Special to the Tribune-Star
Scourged on the way to the cross, “via dolorosa” (way of sorrow ), and then nailed to it, Christ forgave his executioners: “Forgive them, Father, for they know not what they do.”
Such magnanimity of heart — forgiveness for what the faithful see as deicide — leaves behind a strong instruction: Evil is born out of ignorance.
History shows that Christians, Jews and Muslims have killed many enemies, pagans or infidels in Holy Wars. Such is the spawn of ignorance ironically in the name of a merciful Almighty.
Another way to rationalize, mitigate or explain away evil, we see from defense attorneys who claim adult violence is rooted in child abuse.
No doubt evil begets evil.
Evidence from neuroscientists now reveals from brain studies that some are predisposed to be psychopaths, to have no conscience the way some are born blind or deaf.
Insanity, absence of premeditation and negligent homicide also complicate the prosecution of evil acts.
Some evil acts cannot be diminished.
An Arizona jury, after convicting Jodi Arias of a premeditated and torturous murder, was unable to agree on a death sentence or life in prison, despite three days of deliberation. A new sentencing trial will follow.
Media attention to this five-month trial has equaled the most notorious of the 20th century. Most likely because of the horrific brutality inflicted on an ex-lover before he died. Jilted and enraged, Arias stabbed Travis Alexander 29 times, shot him in the head, and slit his throat from ear to ear, close to decapitation. In an unprecedented 18 days of testimony, Arias did a second hatchet job on Travis by maligning his character in every conceivable way, accusing him of vile abuses, physical, sexual and verbal.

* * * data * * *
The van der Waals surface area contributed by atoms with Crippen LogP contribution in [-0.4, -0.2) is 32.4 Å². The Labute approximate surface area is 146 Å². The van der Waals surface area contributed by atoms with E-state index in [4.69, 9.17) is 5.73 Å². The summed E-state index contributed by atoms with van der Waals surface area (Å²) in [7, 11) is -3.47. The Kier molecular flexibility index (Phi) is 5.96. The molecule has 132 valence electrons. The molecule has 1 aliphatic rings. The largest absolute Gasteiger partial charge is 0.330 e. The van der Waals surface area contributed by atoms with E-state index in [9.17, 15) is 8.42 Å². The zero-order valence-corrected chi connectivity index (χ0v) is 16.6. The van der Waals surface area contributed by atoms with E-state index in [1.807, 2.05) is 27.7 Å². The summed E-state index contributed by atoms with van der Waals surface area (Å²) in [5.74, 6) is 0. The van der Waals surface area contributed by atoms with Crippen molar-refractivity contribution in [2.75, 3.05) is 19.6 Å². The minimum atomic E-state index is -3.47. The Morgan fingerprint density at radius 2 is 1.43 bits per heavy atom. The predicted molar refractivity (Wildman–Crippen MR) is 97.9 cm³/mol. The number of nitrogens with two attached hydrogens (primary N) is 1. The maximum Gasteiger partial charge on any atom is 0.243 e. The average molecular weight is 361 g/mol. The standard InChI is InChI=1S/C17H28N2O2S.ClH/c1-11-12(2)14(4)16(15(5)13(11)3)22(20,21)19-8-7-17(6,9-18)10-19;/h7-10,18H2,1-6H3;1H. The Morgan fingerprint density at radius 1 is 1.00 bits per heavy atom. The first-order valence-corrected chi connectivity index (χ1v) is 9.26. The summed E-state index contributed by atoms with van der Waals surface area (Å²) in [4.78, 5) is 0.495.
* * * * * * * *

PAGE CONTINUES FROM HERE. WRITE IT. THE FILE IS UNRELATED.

Attorneys proliferated on TV shows like rarely seen before. On HLN, four legal analysts agreed that the jury would opt for the death penalty. All were wrong.
Justice for the family and friends of Travis was reported to be nothing less than death for an atrocity so heinous.
The Alexander family was visibly devastated by the hung jury in the penalty phase. Eight voted for death, four for life in prison. Whatever the next verdict, Travis’ family will not likely be forgiving toward Arias. Ever.
Seeing that the Dalai Lama begged forgiveness for the Boston bombers (but not for their crime), he likely would have wished the same for Arias.
Would Holocaust survivor Eva Kor have done likewise if she thought it would bring to the victim’s family release from anger, hate and vindictiveness that could eat at their hearts like a disease?
Forgiveness has been the epicenter of Eva’s “ministry” over the years since she has wisely built into her CANDLES Holocaust Museum a passion for education as well as remembrance.
Forgiveness she came by honestly after the great healing it brought to her as an Auschwitz survivor, but it has not resonated well with most of the Holocaust survivors.
I empathize with them, no less than with Eva, for following the dictates of their heart and conscience.
Eva has eloquently argued that forgiveness is not for the salvation or absolution of Dr. Mengele or the Nazi criminals behind the Holocaust. But rather a self-salvation therapy to free herself from shackles so burdensome to the spirit. But this emancipatory prescription for healing does not and cannot apply to all. Holocaust survivors have a right NOT to forgive if the imperatives of their heart, conscience and psychic health demand it.
One strategy cannot fit all. There are ways other than forgiveness toward execrable crimes that do not suggest betrayal of one’s quintessential moral fiber.
Can we not cope with hurt and bitterness in the wake of evil done to us by sticking to the call of conscience and our entrenched sense of justice?
Winston Churchill said it well: “When you’re going through hell, keep going!”
Time may not wound all heels, but it helps to heal all wounds. And so does constructive action, even as we see with Eva’s lifetime work of inspiring younger generations toward a better world.
Meantime, in our daily lives, forgiveness may be a wise prescription, but, for most of us, justice cries out that great crimes must neither be forgotten nor forgiven.
— Saul Rosenthal